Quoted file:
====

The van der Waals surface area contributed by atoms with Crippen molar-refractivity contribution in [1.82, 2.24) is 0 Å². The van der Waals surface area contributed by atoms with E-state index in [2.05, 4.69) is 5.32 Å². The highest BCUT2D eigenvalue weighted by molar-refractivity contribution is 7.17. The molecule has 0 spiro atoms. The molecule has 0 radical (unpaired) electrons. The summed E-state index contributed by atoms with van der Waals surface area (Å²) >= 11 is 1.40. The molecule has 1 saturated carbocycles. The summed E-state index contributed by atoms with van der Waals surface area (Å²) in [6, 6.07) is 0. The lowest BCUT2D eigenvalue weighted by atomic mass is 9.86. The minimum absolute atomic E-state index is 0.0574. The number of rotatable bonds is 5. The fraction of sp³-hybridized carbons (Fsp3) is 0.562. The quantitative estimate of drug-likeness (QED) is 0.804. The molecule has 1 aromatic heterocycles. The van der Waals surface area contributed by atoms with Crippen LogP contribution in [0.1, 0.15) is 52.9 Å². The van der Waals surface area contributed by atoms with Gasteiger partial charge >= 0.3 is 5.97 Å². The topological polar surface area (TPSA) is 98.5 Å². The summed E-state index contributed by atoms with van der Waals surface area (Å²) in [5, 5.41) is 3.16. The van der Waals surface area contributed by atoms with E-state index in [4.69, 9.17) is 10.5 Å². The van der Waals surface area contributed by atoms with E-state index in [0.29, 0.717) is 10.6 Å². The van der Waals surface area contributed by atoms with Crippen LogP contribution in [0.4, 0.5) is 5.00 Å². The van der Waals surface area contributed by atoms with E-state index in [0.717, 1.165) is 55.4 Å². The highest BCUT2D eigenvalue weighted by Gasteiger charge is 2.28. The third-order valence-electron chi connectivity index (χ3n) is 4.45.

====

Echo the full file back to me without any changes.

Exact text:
The van der Waals surface area contributed by atoms with Crippen molar-refractivity contribution in [1.82, 2.24) is 0 Å². The van der Waals surface area contributed by atoms with E-state index in [2.05, 4.69) is 5.32 Å². The highest BCUT2D eigenvalue weighted by molar-refractivity contribution is 7.17. The molecule has 0 spiro atoms. The molecule has 0 radical (unpaired) electrons. The summed E-state index contributed by atoms with van der Waals surface area (Å²) >= 11 is 1.40. The molecule has 1 saturated carbocycles. The summed E-state index contributed by atoms with van der Waals surface area (Å²) in [6, 6.07) is 0. The lowest BCUT2D eigenvalue weighted by atomic mass is 9.86. The minimum absolute atomic E-state index is 0.0574. The number of rotatable bonds is 5. The fraction of sp³-hybridized carbons (Fsp3) is 0.562. The quantitative estimate of drug-likeness (QED) is 0.804. The molecule has 1 aromatic heterocycles. The van der Waals surface area contributed by atoms with Crippen LogP contribution in [0.1, 0.15) is 52.9 Å². The van der Waals surface area contributed by atoms with Gasteiger partial charge >= 0.3 is 5.97 Å². The topological polar surface area (TPSA) is 98.5 Å². The summed E-state index contributed by atoms with van der Waals surface area (Å²) in [5, 5.41) is 3.16. The van der Waals surface area contributed by atoms with E-state index in [4.69, 9.17) is 10.5 Å². The van der Waals surface area contributed by atoms with E-state index in [0.29, 0.717) is 10.6 Å². The van der Waals surface area contributed by atoms with Crippen LogP contribution in [0.4, 0.5) is 5.00 Å². The van der Waals surface area contributed by atoms with E-state index in [0.717, 1.165) is 55.4 Å². The highest BCUT2D eigenvalue weighted by Gasteiger charge is 2.28. The third-order valence-electron chi connectivity index (χ3n) is 4.45.